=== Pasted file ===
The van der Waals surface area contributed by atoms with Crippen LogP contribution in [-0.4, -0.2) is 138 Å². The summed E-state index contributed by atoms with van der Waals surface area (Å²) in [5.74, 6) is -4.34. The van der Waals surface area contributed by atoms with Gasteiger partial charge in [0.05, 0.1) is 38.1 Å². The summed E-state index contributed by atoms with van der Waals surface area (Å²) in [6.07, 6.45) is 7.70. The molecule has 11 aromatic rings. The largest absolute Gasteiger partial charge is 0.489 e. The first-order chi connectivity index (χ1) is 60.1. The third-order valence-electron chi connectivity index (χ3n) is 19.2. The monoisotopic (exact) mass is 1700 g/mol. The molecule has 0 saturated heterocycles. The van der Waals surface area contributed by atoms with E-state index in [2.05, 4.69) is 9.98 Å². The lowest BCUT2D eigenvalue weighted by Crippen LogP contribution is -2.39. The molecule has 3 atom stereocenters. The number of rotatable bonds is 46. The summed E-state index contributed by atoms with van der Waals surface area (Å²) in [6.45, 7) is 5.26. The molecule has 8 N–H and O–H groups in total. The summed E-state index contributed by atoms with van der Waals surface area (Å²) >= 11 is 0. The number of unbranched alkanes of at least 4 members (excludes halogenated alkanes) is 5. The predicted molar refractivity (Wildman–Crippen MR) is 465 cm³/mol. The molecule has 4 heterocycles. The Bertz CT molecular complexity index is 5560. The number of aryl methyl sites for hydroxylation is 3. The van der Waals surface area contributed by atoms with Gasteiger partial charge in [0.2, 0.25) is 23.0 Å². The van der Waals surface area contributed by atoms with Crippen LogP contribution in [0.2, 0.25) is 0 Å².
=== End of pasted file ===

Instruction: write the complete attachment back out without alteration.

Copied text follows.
The van der Waals surface area contributed by atoms with Crippen LogP contribution in [-0.4, -0.2) is 138 Å². The summed E-state index contributed by atoms with van der Waals surface area (Å²) in [5.74, 6) is -4.34. The van der Waals surface area contributed by atoms with Gasteiger partial charge in [0.05, 0.1) is 38.1 Å². The summed E-state index contributed by atoms with van der Waals surface area (Å²) in [6.07, 6.45) is 7.70. The molecule has 11 aromatic rings. The largest absolute Gasteiger partial charge is 0.489 e. The first-order chi connectivity index (χ1) is 60.1. The third-order valence-electron chi connectivity index (χ3n) is 19.2. The monoisotopic (exact) mass is 1700 g/mol. The molecule has 0 saturated heterocycles. The van der Waals surface area contributed by atoms with E-state index in [2.05, 4.69) is 9.98 Å². The lowest BCUT2D eigenvalue weighted by Crippen LogP contribution is -2.39. The molecule has 3 atom stereocenters. The number of rotatable bonds is 46. The summed E-state index contributed by atoms with van der Waals surface area (Å²) in [6.45, 7) is 5.26. The molecule has 8 N–H and O–H groups in total. The summed E-state index contributed by atoms with van der Waals surface area (Å²) >= 11 is 0. The number of unbranched alkanes of at least 4 members (excludes halogenated alkanes) is 5. The predicted molar refractivity (Wildman–Crippen MR) is 465 cm³/mol. The molecule has 4 heterocycles. The Bertz CT molecular complexity index is 5560. The number of aryl methyl sites for hydroxylation is 3. The van der Waals surface area contributed by atoms with Gasteiger partial charge in [0.2, 0.25) is 23.0 Å². The van der Waals surface area contributed by atoms with Crippen LogP contribution in [0.2, 0.25) is 0 Å².